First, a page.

The recent attacks in France by Islamic extremists killing 17 people (12 at the publishing office of the satirical magazine Charlie Hebdo, 4 at a Jewish Supermarket and a police woman) have shocked the world, and have quite rightly been roundly condemned by world leaders and all those who believe in civil liberties and free speech. The very real sense of being attacked, hurt and terrorised by extremist elements has consequently galvanised the people of France to boldly stand up for their French way of life and the values they believe in. This was abundantly demonstrated by the huge crowds that came out in unity upon the streets the following weekend, many holding aloft a journalist’s pencil as a symbol of their way of life and freedom of expression. They also expressed their solidarity with the publisher by loudly proclaiming “Je suis Charlie” (I am Charlie) – because as they perceived the paper to be representative of the French people, they quite naturally wished to identify themselves with it. This sense of solidarity was heightened when the next edition of Charlie Hebdo (called ‘the survivors edition’) saw a print run of 5 million copies (far in excess of the usual 60,000) sold out within hours. However, since this issue depicted a cartoon of the prophet Muhammad upon its cover it wasn’t without controversy! Was it wise to offend Muslims when such previously drawn cartoons were said to be the provocation for such a deadly and vicious attack? Shouldn’t the French show some form of moderation or restraint given the circumstances or would it have been seen as capitulating to outside forces and giving a propaganda victory to the extremists? All of these are valid questions and no doubt people will ponder them for years to come.
Strangely, whereas today many Muslims tend to see the drawing of the Prophet Muhammad as an attack upon their religious faith and culture, historically, this wasn’t so – indeed some religious paintings of the prophet were actually revered in the past. However today, it seems that the physical ‘drawing’ of the prophet is so contentious that it overshadows the message the cartoon is trying to convey. Yet, if Islam is really a peaceful religion as many moderate Muslims would like to maintain – is it really such a bad thing to see the prophet crying over the violence carried out in his name?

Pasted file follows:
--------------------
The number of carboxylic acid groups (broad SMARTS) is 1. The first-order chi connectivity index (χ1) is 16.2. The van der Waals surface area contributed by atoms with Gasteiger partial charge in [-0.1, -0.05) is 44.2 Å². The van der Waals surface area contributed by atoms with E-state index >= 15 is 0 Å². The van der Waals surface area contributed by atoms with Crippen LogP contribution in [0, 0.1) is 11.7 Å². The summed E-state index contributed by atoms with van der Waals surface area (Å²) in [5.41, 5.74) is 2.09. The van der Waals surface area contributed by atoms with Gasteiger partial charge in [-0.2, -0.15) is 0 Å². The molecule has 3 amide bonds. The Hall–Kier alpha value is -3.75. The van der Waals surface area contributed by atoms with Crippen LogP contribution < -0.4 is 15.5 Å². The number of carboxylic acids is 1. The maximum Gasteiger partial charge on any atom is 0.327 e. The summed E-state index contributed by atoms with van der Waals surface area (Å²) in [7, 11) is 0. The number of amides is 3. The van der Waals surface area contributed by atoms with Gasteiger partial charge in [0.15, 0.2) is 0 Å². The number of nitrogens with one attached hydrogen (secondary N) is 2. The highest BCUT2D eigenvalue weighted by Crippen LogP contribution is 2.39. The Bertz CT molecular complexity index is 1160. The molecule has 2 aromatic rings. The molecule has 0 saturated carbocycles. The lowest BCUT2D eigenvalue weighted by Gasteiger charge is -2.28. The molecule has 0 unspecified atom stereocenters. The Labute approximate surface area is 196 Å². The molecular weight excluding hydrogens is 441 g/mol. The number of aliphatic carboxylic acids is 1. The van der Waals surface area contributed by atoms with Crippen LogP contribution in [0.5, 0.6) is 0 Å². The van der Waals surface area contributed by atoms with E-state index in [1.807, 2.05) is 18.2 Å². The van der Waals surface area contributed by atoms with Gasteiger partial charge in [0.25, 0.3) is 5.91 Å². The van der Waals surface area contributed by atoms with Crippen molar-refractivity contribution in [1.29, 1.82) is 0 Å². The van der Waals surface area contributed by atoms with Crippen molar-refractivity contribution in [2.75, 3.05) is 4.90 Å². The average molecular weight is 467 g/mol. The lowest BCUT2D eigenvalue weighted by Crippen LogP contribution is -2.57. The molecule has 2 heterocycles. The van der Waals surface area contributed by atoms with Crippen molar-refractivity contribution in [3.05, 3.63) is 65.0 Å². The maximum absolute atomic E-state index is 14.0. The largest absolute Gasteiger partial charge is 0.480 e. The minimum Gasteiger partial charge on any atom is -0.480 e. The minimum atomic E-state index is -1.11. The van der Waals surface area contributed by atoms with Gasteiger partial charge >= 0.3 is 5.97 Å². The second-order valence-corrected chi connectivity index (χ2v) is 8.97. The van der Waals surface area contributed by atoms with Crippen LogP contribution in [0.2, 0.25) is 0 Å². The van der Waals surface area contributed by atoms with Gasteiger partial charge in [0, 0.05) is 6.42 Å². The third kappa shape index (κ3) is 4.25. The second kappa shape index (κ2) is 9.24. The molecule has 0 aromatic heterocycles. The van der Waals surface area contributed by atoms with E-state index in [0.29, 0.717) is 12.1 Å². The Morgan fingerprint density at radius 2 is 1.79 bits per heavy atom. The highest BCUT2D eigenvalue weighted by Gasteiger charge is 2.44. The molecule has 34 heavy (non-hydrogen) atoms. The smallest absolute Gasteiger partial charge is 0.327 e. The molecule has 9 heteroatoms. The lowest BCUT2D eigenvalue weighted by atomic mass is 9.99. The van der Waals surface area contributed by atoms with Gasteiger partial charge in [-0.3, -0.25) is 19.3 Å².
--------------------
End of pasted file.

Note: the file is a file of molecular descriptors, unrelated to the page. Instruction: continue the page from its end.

Ironically, the Christian perspective is very different! Imagine that the cartoon depicted Jesus with a placard saying ‘Je suis Charlie’. Would Christians get upset or see it as an attack upon their religion? Not a bit! For the Christian understands that each and every person is made in ‘the image of God’ and that we are therefore very special to him. When God steps into the world in the person of Jesus he literally takes upon himself our flesh, our likeness, our humanity. This is crucially important for us to understand – because when Jesus died upon the cross, he did so for us, he carried our sin and represented us upon the cross. He took upon his own shoulders and bore in his own body the most extreme and violent torment possible, compounded by the fact that carrying the sins of the world inevitably cuts him off from his loving but Holy Father. So to see a cartoon where a weeping Jesus cries for the sins of the world, and yet so boldly identifies himself with it (“Je suis Charlie”, “Je suis Mary”, “Je suis Peter”) underneath a banner that proclaims “All is forgiven!” in my view pretty neatly sums up the Christian faith! Christ identifies with us so much that he is prepared not only to represent us but to stand in for us upon the cross. The only thing that remains is for us to claim the forgiveness that he offers, and ask ourselves the question: are we prepared to do so, and are we prepared to identify ourselves with him?
“I want you to know that through Jesus the forgiveness of sins is proclaimed to you”